For example: Mary is in a crosswalk when she gets hit by a car. She ends up being paralyzed from the waist down, with significant accident-related disfigurements. Her medical expenses total $700,000 and her lost income totals $200,000. This puts her economic damages at $900,000. Mary’s personal injury lawyer and the insurance adjuster agree to give the accident a multiplier of 4.5. This estimates Mary’s pain and suffering losses at $4,050,000. Added to her economic damages, this means that a fair settlement offer would be around $4,950,000.
However, your compensation may be reduced by 2 factors:
- your share of fault for the accident, and
- a lack of insurance coverage.
Can a pedestrian hit by car be partially at fault for their personal injuries?
Yes, pedestrians can be partially at-fault for a pedestrian accident. While drivers have a duty of care to keep pedestrians safe, a pedestrian’s negligent or reckless actions can contribute to their motor vehicle accident injuries. If you were partially responsible for the accident, your compensation can be reduced or barred entirely.
Generally, pedestrians have the right-of-way. However, they can behave negligently and contribute to a pedestrian accident. Some examples of a pedestrian’s negligence that causes a crash includes:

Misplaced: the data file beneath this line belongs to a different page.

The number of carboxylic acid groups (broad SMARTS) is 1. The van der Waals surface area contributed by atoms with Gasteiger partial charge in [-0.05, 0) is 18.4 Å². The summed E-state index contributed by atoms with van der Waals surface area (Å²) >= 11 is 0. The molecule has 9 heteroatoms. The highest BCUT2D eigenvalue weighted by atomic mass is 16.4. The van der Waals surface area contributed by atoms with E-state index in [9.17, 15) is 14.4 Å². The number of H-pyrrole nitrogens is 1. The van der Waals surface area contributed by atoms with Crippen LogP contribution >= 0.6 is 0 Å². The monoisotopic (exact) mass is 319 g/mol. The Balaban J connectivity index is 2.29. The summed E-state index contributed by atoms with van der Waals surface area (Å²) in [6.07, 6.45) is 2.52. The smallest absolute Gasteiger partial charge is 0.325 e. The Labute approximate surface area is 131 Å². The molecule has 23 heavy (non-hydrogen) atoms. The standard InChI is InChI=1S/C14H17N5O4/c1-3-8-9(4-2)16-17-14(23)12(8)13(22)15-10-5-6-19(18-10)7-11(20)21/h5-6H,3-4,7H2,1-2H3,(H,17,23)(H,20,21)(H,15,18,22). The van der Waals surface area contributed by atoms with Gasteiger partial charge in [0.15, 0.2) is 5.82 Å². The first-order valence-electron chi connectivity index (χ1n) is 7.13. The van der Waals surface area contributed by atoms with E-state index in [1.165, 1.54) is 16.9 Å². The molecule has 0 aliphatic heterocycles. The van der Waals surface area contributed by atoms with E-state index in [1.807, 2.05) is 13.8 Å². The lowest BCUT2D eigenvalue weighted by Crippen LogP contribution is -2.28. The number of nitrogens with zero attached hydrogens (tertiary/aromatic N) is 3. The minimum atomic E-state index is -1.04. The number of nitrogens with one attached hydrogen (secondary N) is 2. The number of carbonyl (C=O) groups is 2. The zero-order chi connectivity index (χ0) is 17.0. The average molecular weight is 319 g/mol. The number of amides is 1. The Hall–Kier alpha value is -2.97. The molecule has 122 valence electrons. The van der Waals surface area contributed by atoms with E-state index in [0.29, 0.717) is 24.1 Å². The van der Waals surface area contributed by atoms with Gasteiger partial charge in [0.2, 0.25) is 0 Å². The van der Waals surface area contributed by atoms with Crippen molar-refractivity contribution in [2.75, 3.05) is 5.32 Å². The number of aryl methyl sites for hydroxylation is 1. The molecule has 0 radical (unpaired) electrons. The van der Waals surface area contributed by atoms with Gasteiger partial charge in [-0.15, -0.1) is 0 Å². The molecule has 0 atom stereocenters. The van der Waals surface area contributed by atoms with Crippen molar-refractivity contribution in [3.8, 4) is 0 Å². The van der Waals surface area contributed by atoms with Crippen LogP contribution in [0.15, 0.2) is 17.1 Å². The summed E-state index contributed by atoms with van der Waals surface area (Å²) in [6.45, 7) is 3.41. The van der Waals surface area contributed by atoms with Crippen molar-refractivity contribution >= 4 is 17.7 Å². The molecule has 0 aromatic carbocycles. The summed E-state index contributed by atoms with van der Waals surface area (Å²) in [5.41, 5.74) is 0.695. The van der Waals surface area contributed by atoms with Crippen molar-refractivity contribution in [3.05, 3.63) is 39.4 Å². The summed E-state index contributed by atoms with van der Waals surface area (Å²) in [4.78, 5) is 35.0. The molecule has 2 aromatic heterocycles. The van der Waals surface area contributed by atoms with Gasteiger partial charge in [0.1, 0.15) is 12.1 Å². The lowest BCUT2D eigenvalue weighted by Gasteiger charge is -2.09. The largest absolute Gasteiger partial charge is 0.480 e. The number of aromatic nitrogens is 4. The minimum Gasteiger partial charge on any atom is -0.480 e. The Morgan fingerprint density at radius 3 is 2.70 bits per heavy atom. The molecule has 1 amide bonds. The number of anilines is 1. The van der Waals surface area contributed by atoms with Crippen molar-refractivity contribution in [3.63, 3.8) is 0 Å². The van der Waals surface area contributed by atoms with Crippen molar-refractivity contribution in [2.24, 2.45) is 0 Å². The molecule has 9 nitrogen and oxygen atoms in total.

- violating traffic laws,
- crossing the road where there is no crosswalk,
- not looking both ways before crossing,
- crossing the roadway at night or where it is foreseeable that the driver would not see you,
- running into the roadway,
- darting out from between cars in a parking lot, and
- playing in traffic.
If you behave negligently and that contributes to the accident that hurts you, your state’s shared fault rules will apply. In most states, they will reduce your compensation. In others, they will bar you from recovering any compensation at all.
Most states use the rule of comparative negligence when the victim was partially to blame. Comparative negligence requires the jury to assign all parties in the accident a percentage of fault. The victim’s compensation is then reduced by their share of blame. There are 2 types of comparative negligence states:
- pure comparative negligence states, like California and Florida,1 which always reduce the victim’s compensation by their share of blame, no matter how high it was, and
- modified comparative negligence states, like Texas,2 that completely bar the victim from recovering anything if he or she was more than half at-fault.
A few states, like Virginia,3 use contributory negligence rules. In these states, victims are barred from recovering anything if they contributed to the accident at all.